Robin Williams’ untimely passing touched the hearts of many of us. He touched our hearts because we had a personal connection. His gifts of comedy and acting his brilliant artistry found a way into each of us. And now we lament his passing on a personal level.
My father died about the time that Debbie Friedman passed away. Debbie was an iconic figure. Her passing created a tragic sense of personal loss in the Jewish community. And as deeply as I cared for Debbie, I was more focused on the loss of my dad. It was then that I noticed how we routinely find some losses to deeply affect us and others devolve from a human connection to a mere statistic.
This approach to death is a coping mechanism; If each death affected us deeply, we would be overwhelmed by the emotions and paralyzed. The mind and heart do what they need to do in order for us to move on about our lives. But beneath this, for those who are lost, what do they leave behind?
This is the question I find myself asking about Moses in the Torah portion Eikev. Moses is the iconic humble servant. And yet, in this portion, Moses repeats several times that it was because of what he did that saved the people from oblivion. Moses’ humility moves to the background as the need to be relevant takes over.
Might Moses be scared? He is the last of his generation, the generation that was to completely perish before the people would enter the Promised Land. Might Moses be scared that he would fade into oblivion, and be a simple footnote to history? The extraordinary experiences of creating a nation over the past 40 years might be obscured while the people are so focused on moving forward into the promise that the future holds.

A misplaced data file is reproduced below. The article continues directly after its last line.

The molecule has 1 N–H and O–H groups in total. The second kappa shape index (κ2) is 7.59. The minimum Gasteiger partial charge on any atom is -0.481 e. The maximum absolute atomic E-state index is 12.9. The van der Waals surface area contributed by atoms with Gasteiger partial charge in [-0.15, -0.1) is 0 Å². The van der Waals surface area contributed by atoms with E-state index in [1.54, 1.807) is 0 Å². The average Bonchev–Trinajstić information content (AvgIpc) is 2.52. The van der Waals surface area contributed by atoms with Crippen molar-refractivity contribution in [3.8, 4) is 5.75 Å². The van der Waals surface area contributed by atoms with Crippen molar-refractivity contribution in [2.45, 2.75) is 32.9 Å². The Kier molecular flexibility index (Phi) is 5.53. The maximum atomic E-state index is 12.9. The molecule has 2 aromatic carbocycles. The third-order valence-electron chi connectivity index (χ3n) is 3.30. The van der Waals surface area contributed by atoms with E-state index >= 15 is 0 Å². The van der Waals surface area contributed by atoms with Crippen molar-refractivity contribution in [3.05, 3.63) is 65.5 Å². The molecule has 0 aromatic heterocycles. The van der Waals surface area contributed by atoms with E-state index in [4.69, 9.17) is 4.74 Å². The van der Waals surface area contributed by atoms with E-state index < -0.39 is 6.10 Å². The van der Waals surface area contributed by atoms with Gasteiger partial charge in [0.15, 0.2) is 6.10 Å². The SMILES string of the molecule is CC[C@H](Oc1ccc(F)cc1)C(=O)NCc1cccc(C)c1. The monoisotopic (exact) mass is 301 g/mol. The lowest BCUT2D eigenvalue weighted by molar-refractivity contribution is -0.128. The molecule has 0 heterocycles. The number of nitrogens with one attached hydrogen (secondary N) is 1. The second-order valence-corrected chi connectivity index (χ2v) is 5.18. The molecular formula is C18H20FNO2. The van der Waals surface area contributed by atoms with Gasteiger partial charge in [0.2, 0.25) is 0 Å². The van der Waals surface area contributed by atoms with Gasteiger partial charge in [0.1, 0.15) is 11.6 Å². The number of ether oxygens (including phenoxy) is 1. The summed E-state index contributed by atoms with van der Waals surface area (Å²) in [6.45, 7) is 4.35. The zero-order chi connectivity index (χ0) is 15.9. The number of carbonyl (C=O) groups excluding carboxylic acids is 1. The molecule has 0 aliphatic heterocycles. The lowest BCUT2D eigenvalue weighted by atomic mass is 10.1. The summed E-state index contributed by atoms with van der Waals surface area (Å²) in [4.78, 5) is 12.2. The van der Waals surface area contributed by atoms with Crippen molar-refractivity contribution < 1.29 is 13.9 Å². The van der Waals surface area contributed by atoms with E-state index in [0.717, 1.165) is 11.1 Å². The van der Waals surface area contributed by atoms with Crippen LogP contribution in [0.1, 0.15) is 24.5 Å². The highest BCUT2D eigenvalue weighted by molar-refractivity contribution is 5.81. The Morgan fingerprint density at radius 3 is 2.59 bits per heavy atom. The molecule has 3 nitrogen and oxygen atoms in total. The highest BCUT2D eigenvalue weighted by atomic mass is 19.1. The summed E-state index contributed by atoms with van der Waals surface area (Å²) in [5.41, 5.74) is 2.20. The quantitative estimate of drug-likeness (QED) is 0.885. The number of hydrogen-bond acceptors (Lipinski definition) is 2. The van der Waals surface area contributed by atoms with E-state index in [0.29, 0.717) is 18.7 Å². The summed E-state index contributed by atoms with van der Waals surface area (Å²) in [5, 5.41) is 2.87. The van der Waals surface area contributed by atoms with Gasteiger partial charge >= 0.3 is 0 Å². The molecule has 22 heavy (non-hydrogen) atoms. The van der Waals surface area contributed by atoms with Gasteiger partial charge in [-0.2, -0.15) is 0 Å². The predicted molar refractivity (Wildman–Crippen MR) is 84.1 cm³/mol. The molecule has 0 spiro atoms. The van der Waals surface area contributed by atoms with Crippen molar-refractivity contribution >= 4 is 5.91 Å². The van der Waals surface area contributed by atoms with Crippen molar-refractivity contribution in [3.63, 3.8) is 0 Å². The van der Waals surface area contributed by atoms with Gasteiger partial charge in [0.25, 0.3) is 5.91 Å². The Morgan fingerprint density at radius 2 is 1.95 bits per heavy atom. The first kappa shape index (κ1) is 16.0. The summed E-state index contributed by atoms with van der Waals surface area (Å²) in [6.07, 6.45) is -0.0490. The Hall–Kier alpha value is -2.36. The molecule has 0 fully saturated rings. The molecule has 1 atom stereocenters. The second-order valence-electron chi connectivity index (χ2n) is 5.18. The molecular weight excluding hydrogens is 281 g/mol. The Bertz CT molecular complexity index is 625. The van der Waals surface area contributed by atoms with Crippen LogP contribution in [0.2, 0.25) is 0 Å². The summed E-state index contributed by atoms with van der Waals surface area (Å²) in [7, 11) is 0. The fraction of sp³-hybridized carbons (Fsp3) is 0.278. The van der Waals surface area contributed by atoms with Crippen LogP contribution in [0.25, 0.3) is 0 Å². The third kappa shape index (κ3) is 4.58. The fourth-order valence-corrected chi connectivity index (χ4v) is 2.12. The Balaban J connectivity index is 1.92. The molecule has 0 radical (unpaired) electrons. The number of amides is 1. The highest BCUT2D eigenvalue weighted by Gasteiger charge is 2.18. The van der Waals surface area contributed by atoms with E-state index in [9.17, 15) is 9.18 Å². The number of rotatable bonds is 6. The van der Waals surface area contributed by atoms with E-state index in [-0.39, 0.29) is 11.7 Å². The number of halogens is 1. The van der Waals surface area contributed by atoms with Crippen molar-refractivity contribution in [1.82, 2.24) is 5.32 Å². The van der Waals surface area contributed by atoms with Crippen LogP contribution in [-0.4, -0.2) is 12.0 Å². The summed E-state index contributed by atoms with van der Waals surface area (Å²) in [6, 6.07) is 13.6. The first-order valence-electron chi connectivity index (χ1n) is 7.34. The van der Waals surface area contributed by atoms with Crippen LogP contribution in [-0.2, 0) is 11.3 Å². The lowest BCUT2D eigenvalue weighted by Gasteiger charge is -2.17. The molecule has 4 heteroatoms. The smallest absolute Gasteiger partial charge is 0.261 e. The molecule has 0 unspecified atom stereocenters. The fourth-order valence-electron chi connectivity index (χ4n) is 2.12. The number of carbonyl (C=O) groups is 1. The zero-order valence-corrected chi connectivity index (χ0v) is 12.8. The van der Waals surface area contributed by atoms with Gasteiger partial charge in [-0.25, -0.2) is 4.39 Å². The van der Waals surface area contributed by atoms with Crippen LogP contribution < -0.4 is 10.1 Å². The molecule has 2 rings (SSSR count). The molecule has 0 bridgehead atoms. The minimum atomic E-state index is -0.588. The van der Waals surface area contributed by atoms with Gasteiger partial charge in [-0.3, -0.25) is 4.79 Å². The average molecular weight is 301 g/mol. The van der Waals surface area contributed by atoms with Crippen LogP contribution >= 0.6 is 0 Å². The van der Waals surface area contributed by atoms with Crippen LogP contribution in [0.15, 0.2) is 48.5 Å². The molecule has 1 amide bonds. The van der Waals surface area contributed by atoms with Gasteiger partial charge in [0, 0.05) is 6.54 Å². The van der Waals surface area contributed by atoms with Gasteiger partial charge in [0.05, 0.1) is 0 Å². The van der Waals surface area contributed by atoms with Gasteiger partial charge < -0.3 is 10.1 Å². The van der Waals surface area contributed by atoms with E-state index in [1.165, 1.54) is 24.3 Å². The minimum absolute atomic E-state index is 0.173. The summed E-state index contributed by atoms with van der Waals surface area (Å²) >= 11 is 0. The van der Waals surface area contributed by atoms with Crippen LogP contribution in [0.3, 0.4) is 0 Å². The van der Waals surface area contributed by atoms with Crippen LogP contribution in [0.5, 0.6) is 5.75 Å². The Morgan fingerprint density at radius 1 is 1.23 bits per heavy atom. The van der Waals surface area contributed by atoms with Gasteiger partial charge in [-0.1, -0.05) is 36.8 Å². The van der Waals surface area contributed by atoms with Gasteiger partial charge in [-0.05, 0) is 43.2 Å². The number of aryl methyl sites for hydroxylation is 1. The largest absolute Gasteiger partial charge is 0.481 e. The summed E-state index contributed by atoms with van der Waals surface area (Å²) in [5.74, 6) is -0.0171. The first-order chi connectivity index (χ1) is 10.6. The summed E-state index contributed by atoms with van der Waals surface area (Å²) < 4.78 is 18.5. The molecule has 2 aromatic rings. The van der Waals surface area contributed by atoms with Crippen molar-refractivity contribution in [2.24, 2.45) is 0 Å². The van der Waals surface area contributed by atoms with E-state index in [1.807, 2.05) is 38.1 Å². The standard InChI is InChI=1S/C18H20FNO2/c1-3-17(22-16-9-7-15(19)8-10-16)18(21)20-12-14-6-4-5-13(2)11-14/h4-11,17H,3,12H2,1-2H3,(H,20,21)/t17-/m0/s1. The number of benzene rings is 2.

History and our entire tradition holds Moses up as the great leader and teacher. We still recall Moshe Rabeinu with awe as we retell the stories of his life inextricably bound to the unfolding of our people’s destiny. But Moses did not know that at the time. In this, his second discourse, Moses knows the end is drawing near. In the remaining time left to him, Moses struggles to share the highlights of forging of a rag-tag group of slaves into B’nei Israel, about to enter and conquer the Land. He can hope that his entire life’s work means something to those he has shepherded. But it is only his hope that they will remember him, embraced his teachings and teach the generations to come; that they will become the people who God has offered as possible. Yes Moses, we did hear and we did learn and we are still struggling to achieve the vision set before us.
For our elders, this might explain the strident moments in your conversations with your children. For our children, this might offer insight into the motivations of your parents. Knowing this might help us to better understand the personal connection between parent and child. We will feel the loss when our parents are gone. But we can share and appreciate the wisdom of our elders now, while they are present in our lives.
Rabbi David Levin
God’s Miracle is not in the Thunder and Lightning but in people sheltering others from the storm